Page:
As Christians, not even philosophers, we have to surrender to His mystery. If we don’t prioritize the value of the mystery, then we are essentially making claims on the same grounds as atheism. The claim is different, but the reasoning is the same – If we can’t solve it, then it isn’t real. The faith aspect of Christianity is what separates a believer from a non-believer. If we discard faith in one area of life, we discard faith all together…because He is God of all. Here’s an example that I’ve struggled with:

In the past (and sometimes still), I’ve had a difficult time working through the problem of pain and loss in the world. Essentially, I wanted to accept God’s grace, but didn’t have the faith to cope with the loss of people I love. I spent years and years studying the possible reasons for pain and loss – particularly the “theology” of suicide. The more I learned, the less I knew. The truth is, I was accepting God in my life, but rejecting the part of Him that I could not "reign in" with my own understanding. That rejection led me to believe that I was more merciful than He is, more loving, more compassionate, etc. All of this was a direct result of me refusing to trust in what I couldn’t see. The rejection of His mystery unraveled my entire faith…

Eventually, my options were 1. Give up faith in a good God because clearly I don’t see it, or 2. Trust that He is good even when I don’t understand. My entire religion hung in the balance. That’s when I stopped and re-evaluated. There’s no way I could be more merciful, more loving, even more heartbroken, than God in light of all this loss. That didn’t line up with what I knew to be true, even in light of what I couldn’t know. In order to remain a Christian, I had to surrender my search for answers to God’s mystery.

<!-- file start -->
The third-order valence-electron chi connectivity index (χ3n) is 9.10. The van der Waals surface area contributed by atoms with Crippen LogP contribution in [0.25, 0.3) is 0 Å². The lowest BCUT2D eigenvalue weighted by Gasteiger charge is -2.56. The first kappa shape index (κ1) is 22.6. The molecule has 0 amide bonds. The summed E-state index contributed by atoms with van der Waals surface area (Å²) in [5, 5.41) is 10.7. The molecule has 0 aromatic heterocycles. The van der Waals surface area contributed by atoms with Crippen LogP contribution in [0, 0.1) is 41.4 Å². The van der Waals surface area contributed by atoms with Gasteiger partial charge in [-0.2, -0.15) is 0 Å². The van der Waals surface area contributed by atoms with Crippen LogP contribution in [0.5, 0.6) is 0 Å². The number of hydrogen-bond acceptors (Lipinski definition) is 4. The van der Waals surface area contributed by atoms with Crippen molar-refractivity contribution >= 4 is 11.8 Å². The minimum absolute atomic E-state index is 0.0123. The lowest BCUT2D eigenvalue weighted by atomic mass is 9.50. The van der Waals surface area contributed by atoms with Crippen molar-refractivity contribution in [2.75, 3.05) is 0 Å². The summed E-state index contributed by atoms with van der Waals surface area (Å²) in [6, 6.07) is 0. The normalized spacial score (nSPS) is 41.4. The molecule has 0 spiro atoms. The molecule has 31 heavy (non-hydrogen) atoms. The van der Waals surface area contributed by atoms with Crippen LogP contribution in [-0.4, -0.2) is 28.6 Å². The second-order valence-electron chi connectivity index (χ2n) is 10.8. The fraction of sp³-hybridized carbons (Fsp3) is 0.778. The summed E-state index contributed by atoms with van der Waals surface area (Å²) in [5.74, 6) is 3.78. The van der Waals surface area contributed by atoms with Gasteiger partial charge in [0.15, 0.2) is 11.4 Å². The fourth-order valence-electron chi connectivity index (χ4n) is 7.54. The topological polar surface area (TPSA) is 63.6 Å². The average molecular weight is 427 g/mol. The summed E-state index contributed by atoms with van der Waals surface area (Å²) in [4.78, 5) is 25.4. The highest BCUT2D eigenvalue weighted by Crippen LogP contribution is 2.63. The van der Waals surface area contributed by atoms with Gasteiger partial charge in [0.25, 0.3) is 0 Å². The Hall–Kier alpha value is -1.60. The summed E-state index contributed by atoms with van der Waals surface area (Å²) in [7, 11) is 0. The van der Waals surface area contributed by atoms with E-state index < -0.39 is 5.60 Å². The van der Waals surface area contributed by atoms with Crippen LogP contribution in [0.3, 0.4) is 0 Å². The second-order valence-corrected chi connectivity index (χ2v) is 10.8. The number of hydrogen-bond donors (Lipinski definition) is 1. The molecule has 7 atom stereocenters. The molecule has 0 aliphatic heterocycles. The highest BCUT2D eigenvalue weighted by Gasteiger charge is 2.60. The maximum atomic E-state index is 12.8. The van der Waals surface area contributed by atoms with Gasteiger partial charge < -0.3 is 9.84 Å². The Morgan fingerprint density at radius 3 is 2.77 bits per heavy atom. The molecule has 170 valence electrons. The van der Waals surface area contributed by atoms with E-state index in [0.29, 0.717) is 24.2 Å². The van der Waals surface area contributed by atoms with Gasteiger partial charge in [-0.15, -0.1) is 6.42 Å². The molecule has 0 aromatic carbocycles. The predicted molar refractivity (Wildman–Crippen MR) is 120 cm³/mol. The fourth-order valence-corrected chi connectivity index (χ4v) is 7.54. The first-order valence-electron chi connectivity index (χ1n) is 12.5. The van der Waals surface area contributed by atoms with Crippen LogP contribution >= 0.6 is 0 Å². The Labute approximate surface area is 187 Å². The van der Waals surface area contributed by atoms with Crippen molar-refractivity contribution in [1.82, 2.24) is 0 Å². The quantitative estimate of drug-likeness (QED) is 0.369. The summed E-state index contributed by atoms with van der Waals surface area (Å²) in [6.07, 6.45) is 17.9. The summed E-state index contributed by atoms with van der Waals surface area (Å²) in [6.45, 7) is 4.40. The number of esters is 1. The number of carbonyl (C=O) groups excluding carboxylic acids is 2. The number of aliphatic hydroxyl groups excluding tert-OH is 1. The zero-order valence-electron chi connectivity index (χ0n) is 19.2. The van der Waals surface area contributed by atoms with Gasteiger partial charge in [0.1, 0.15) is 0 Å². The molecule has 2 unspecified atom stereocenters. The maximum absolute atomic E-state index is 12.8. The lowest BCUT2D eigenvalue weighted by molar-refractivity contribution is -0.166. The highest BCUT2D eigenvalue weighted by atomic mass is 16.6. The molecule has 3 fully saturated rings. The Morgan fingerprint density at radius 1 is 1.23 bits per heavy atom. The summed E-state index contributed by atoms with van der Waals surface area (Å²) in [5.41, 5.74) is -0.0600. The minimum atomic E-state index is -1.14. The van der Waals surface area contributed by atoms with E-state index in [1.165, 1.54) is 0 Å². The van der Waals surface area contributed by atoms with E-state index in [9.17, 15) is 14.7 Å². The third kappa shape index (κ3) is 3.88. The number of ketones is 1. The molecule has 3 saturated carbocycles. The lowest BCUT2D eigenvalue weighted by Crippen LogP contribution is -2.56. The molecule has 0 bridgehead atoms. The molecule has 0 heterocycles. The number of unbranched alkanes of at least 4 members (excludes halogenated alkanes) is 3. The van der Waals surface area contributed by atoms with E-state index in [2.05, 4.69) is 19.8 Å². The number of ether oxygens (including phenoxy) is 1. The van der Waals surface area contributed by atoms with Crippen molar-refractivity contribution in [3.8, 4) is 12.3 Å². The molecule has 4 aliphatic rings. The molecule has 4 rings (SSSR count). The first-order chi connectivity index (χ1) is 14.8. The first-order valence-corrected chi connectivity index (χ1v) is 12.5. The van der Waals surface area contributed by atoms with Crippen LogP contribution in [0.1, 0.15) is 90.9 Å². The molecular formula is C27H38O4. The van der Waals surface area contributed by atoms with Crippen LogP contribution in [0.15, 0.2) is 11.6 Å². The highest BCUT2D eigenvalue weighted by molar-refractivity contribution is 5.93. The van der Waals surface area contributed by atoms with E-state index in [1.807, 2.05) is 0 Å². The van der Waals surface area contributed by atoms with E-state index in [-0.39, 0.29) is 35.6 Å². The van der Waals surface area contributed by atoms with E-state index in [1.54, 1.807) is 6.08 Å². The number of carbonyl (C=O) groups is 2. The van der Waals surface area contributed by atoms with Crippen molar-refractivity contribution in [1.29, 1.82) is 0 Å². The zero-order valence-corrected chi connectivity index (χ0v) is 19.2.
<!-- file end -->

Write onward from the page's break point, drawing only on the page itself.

If we restrict our faith to the power of limited human minds, then we aren't following an all-powerful God, but instead we’re following our own intellect - a limited idol. If we reject the mystery of our faith, we reject the very nature of God. He is too big for us to grasp. And as frustrating as that is, what a relief…

The purpose of knowledge is to see the truth; the purpose of God’s mystery is to trust the truth. Faith grows in between the tension of the two. God created us to long for Him as He longs for us – and so we should seek Him furiously in knowledge. But when our eyes cannot see, the truth is still the truth. He paints our limits on the canvas of His mystery so that we can discover ourselves in Him. “Deep calls to deep at the roar of your waterfalls; all your breakers and your waves have gone over me.”(1) The depth of His mystery calls out to the depth of our knowledge of Him in order that we may be consumed; covered from heart to head in His love. It is a beautiful call-and-response directly from the heart of the Father. How breathtaking to be called upon...

I encourage my fellow believers to believe. Call out with your unbelief and respond to the call with urgency, seeking knowledge of Him while also finding solace in His mystery - the pieces of Him that will remain unknown for the sake of His everlasting glory.

  1. Psalm 42:7, ESV.

bottom of page